34. Ma Z, Song T, Zhu L, Ye W, Wang Y, Shao Y, Dong S, Zhang Z, Dou D, Zheng X, Tyler BM, Wang Y (2015) A Phytophthora sojae glycoside hydrolase 12 protein is a major virulence factor during soybean infection and is recognized as a PAMP. Plant Cell 27:2057–2072CrossRefGoogle Scholar
  35. McLellan H, Boevink PC, Armstrong MR, Pritchard L, Gomez S, Morales J, Whisson SC, Beynon JL, Birch PRJ (2013) An RxLR effector from Phytophthora infestans prevents re-localisation of two plant NAC transcription factors from the endoplasmic reticulum to the nucleus. PLoS Pathog 9:e1003670CrossRefGoogle Scholar
  36. Miya A, Albert P, Shinya T, Desaki Y, Ichimura K, Shirasu K, Narusaka Y, Kawakami N, Kaku H, Shibuya N (2007) CERK1, a LysM receptor kinase, is essential for chitin elicitor signaling in Arabidopsis. Proc Natl Acad Sci USA 104:19613–19618CrossRefGoogle Scholar
  37. Nam KH, Li (2002) BRI1/BAK1, a receptor kinase pair mediating brassinosteroid signaling. Cell 110:203–212CrossRefGoogle Scholar
  38. Nürnberger T, Nennstiel D, Jabs T, Sacks WR, Hahlbrock K, Scheel D (1994) High affinity binding of a fungal oligopeptide elicitor to parsley plasma membranes triggers multiple defense responses. Cell 78:449–460CrossRefGoogle Scholar
  39. Ranf S, Eschen-Lippold L, Pecher P, Lee J, Scheel D (2011) Interplay between calcium signalling and early signalling elements during defence responses to microbe- or damage-associated molecular patterns. Plant J 68:100–113CrossRefGoogle Scholar
  40. Schwessinger B, Roux M, Kadota Y, Ntoukakis V, Sklenar J, Jones A, Zipfel C (2011) Phosphorylation-dependent differential regulation of plant growth, cell death, and innate immunity by the regulatory receptor-like kinase BAK1. PLoS Genet 7:e1002046CrossRefGoogle Scholar
  41. Shan L, He P, Li J, Heese A, Peck SC, Nurnberger T, Martin GB, Sheen J (2008) Bacterial effectors target the common signaling partner BAK1 to disrupt multiple MAMP receptor-signaling complexes and impede plant immunity. Cell Host Microbe 4:17–27CrossRefGoogle Scholar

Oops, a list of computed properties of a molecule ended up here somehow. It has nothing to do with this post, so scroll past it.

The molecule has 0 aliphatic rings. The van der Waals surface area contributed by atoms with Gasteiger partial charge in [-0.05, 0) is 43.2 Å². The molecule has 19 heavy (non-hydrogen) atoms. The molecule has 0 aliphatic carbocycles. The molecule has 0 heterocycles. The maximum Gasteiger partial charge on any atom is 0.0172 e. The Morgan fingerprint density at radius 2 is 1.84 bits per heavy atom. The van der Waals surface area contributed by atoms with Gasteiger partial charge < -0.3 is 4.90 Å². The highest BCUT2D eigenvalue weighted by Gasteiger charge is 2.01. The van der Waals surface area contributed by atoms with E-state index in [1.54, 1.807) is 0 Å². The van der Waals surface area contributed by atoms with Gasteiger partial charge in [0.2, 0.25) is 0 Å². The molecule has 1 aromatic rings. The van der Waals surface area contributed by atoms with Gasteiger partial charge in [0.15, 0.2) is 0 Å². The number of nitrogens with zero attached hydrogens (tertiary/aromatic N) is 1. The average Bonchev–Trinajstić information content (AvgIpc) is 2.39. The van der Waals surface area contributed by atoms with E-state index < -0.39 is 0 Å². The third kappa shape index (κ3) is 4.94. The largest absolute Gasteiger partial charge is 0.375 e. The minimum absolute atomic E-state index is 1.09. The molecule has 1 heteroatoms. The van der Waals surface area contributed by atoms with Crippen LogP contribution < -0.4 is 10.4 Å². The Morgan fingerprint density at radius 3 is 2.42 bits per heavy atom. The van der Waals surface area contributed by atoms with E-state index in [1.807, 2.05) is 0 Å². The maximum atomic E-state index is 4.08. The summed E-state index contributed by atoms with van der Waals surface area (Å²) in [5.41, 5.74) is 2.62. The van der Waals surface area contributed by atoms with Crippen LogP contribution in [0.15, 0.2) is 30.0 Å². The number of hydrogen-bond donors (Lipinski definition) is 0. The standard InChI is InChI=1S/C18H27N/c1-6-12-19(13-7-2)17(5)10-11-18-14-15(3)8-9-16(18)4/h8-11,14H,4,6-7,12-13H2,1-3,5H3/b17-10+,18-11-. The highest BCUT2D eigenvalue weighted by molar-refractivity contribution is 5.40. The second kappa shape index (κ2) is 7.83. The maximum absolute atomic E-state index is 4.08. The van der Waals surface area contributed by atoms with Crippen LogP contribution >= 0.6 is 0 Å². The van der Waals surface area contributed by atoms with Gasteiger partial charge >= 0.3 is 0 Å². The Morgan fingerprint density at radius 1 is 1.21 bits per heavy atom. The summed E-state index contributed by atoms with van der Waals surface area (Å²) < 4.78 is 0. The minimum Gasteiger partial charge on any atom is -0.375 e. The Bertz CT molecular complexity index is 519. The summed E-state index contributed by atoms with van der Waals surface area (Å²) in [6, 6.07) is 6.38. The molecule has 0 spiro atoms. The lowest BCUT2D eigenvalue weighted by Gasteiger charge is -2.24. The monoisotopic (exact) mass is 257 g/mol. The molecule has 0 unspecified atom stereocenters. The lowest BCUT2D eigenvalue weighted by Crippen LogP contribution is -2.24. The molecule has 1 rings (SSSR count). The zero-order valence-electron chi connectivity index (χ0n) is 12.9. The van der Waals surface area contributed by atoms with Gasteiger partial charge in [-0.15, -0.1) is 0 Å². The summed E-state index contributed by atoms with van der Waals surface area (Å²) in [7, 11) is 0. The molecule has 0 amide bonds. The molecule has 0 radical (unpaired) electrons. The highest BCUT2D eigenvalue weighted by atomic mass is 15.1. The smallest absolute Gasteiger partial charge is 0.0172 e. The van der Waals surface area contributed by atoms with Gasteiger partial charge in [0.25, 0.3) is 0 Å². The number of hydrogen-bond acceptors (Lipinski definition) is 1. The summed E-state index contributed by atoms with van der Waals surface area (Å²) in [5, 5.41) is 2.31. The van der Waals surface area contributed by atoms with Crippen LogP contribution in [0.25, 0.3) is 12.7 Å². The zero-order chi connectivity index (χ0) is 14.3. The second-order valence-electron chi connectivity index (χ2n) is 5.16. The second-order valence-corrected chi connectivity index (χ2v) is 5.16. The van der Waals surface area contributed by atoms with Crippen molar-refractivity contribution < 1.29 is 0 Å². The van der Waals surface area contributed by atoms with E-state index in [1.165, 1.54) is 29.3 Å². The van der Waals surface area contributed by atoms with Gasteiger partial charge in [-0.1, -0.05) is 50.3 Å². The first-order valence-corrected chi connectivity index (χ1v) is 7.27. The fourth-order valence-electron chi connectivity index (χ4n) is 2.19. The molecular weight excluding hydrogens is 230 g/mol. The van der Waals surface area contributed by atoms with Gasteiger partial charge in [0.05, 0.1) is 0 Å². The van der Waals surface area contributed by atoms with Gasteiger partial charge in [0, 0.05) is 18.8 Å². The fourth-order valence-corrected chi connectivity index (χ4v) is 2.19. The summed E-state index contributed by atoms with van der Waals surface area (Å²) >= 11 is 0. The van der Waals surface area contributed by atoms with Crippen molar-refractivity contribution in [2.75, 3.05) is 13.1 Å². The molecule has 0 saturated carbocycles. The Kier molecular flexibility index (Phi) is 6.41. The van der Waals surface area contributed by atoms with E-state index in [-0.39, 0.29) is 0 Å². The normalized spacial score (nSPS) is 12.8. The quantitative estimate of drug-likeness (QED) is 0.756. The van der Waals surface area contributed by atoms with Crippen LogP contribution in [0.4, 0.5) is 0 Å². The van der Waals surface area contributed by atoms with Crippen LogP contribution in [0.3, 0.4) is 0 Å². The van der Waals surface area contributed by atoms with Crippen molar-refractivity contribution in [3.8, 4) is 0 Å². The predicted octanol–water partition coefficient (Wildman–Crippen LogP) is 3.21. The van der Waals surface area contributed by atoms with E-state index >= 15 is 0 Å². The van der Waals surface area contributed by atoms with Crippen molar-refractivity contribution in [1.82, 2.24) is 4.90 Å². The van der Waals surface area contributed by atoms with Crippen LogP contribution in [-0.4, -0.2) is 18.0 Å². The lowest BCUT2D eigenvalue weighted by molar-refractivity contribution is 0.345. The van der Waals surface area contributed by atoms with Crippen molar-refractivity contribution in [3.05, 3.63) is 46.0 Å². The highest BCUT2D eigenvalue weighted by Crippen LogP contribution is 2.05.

42. Sun Y, Li L, Macho AP, Han Z, Hu Z, Zipfel C, Zhou JM, Chai J (2013) Structural basis for flg22-induced activation of the Arabidopsis FLS2-BAK1 immune complex. Science 342:624–628CrossRefGoogle Scholar
  43. Tang D, Wang G, Zhou JM (2017) Receptor kinases in plant–pathogen interactions: more than pattern recognition. Plant Cell 29:618–637CrossRefGoogle Scholar
  44. Turnbull D, Yang L, Naqvi S, Breen S, Welsh L, Stephens J, Morris J, Boevink PC, Hedley PE, Zhan J, Birch PRJ, Gilroy EM (2017) RXLR Effector AVR2 up-regulates a brassinosteroid-responsive bHLH transcription factor to suppress immunity. Plant Physiol 174:356–369CrossRefGoogle Scholar

Copyright information

© Springer-Verlag GmbH Germany, part of Springer Nature 2018

Authors and Affiliations

  1. 1.Key Laboratory of Potato Biology and Biotechnology, Ministry of Agriculture and Rural AffairsHuazhong Agricultural University (HZAU)WuhanPeople’s Republic of China
  2. 2.Key Laboratory of Horticultural Plant Biology (HZAU), Ministry of EducationHuazhong Agricultural UniversityWuhanPeople’s Republic of China
  3. 3.Division of Plant Sciences, School of Life ScienceUniversity of Dundee (at James Hutton Institute)DundeeUK
  4. 4.Cell and Molecular SciencesJames Hutton InstituteDundeeUK

Personalised recommendations